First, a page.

Love Letters from Jail in Virginia

How my third visit to jail changed everything.

Jacob Moore

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My first time in a jail was at two years old — to visit my incarcerated father. Mom was just 22, but this wasn’t her first time and it wouldn’t be her last time visiting him there. My father’s times on the outside were a rollercoaster of church-going, substance use, support groups, petty larceny, repentance and guilt. Recidivism, not rehabilitation, was the way of life. When I was six, four years after this visit, he died by suicide.

My second time in a jail was when I was 22, after being arrested on felony charges of Malicious Destruction of Property. I had the full experience: handcuffs, police car, militant officers, strip-search, jumpsuit and drunken cellmate. I’d learned my lesson and couldn’t get out of there fast enough.

Fifteen years later, and under very different circumstances, I’ve been invited to be a guest at the Abingdon Regional Jail in Virginia. It’s an unassuming brick building on a small rise just outside of the picturesque Appalachian town. Inside, our intimate group is led through a sterile maze of grey concrete corridors housing around 1,000 people incarcerated for up to four years at a time.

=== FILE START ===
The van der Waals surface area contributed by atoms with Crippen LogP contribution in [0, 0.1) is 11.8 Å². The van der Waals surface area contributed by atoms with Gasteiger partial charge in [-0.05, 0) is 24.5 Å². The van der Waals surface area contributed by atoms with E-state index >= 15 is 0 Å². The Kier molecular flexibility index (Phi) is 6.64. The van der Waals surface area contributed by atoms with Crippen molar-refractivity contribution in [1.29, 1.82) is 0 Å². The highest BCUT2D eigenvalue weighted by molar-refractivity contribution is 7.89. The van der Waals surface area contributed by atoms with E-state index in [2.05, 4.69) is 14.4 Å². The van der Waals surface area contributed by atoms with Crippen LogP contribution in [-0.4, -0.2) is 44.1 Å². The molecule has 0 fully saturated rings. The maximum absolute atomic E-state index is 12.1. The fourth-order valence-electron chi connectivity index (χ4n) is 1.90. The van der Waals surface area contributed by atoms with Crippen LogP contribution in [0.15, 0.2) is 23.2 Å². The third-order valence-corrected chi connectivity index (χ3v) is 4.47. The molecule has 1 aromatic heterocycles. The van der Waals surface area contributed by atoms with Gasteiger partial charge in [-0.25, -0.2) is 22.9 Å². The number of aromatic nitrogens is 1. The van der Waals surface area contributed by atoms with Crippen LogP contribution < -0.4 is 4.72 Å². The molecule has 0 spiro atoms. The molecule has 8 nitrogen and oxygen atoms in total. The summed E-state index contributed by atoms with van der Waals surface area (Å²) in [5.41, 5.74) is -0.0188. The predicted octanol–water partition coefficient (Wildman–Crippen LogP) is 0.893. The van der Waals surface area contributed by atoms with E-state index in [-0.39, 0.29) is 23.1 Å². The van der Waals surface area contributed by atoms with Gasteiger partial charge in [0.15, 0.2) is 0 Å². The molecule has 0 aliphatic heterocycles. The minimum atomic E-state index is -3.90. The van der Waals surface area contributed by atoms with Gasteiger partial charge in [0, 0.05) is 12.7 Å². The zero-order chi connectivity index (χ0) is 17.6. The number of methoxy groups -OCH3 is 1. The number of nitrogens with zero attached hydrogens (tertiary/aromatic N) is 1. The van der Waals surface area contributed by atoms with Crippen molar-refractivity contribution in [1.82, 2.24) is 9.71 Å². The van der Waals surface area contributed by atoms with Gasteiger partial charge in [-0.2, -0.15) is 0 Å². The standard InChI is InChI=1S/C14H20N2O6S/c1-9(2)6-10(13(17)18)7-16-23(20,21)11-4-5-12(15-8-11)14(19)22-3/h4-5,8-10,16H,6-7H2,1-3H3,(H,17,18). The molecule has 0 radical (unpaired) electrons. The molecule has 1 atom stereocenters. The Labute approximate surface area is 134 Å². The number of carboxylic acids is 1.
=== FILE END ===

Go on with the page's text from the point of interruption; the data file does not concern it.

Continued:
LOVE letters on Martha Washington Inn lawn not far from the jail.

Armed with staple-free informational packets, I’m there to speak to a group of men in a reentry pod called The…

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Jacob Moore

Wellness Strategist Helps Service Leaders Scale Impact & Avoid Burnout 🔥 Creating Community Health & Thought Leadership Programs with Mission-Driven Orgs